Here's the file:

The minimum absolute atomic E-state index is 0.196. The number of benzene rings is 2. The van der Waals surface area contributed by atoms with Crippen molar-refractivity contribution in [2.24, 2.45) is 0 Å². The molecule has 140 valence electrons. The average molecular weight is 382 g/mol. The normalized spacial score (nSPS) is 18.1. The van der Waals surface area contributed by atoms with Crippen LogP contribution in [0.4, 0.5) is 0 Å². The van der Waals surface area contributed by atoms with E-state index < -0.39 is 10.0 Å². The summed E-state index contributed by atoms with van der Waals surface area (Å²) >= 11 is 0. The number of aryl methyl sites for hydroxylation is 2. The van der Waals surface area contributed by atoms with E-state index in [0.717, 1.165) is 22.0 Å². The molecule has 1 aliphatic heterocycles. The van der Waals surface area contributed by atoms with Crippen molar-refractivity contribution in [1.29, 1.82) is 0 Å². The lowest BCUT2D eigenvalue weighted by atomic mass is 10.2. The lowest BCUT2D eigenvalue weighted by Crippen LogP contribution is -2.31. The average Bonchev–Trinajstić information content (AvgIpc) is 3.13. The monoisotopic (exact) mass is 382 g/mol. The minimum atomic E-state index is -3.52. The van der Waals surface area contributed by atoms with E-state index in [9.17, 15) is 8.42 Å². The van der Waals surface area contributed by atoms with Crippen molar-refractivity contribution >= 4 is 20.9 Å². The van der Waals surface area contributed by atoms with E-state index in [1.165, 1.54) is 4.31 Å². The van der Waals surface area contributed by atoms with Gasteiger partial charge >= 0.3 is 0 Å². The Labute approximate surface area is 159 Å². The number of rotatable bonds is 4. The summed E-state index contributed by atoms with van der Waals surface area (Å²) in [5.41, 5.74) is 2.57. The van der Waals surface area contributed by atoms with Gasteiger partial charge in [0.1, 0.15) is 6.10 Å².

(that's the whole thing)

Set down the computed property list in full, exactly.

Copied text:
The minimum absolute atomic E-state index is 0.196. The number of benzene rings is 2. The van der Waals surface area contributed by atoms with Crippen molar-refractivity contribution in [2.24, 2.45) is 0 Å². The molecule has 140 valence electrons. The average molecular weight is 382 g/mol. The normalized spacial score (nSPS) is 18.1. The van der Waals surface area contributed by atoms with Crippen LogP contribution in [0.4, 0.5) is 0 Å². The van der Waals surface area contributed by atoms with E-state index < -0.39 is 10.0 Å². The summed E-state index contributed by atoms with van der Waals surface area (Å²) >= 11 is 0. The number of aryl methyl sites for hydroxylation is 2. The van der Waals surface area contributed by atoms with E-state index in [0.717, 1.165) is 22.0 Å². The molecule has 1 aliphatic heterocycles. The van der Waals surface area contributed by atoms with Crippen molar-refractivity contribution in [1.29, 1.82) is 0 Å². The lowest BCUT2D eigenvalue weighted by atomic mass is 10.2. The lowest BCUT2D eigenvalue weighted by Crippen LogP contribution is -2.31. The average Bonchev–Trinajstić information content (AvgIpc) is 3.13. The monoisotopic (exact) mass is 382 g/mol. The minimum atomic E-state index is -3.52. The van der Waals surface area contributed by atoms with E-state index in [9.17, 15) is 8.42 Å². The van der Waals surface area contributed by atoms with Crippen molar-refractivity contribution >= 4 is 20.9 Å². The van der Waals surface area contributed by atoms with E-state index in [1.165, 1.54) is 4.31 Å². The van der Waals surface area contributed by atoms with Gasteiger partial charge >= 0.3 is 0 Å². The Labute approximate surface area is 159 Å². The number of rotatable bonds is 4. The summed E-state index contributed by atoms with van der Waals surface area (Å²) in [5.41, 5.74) is 2.57. The van der Waals surface area contributed by atoms with Gasteiger partial charge in [0.1, 0.15) is 6.10 Å².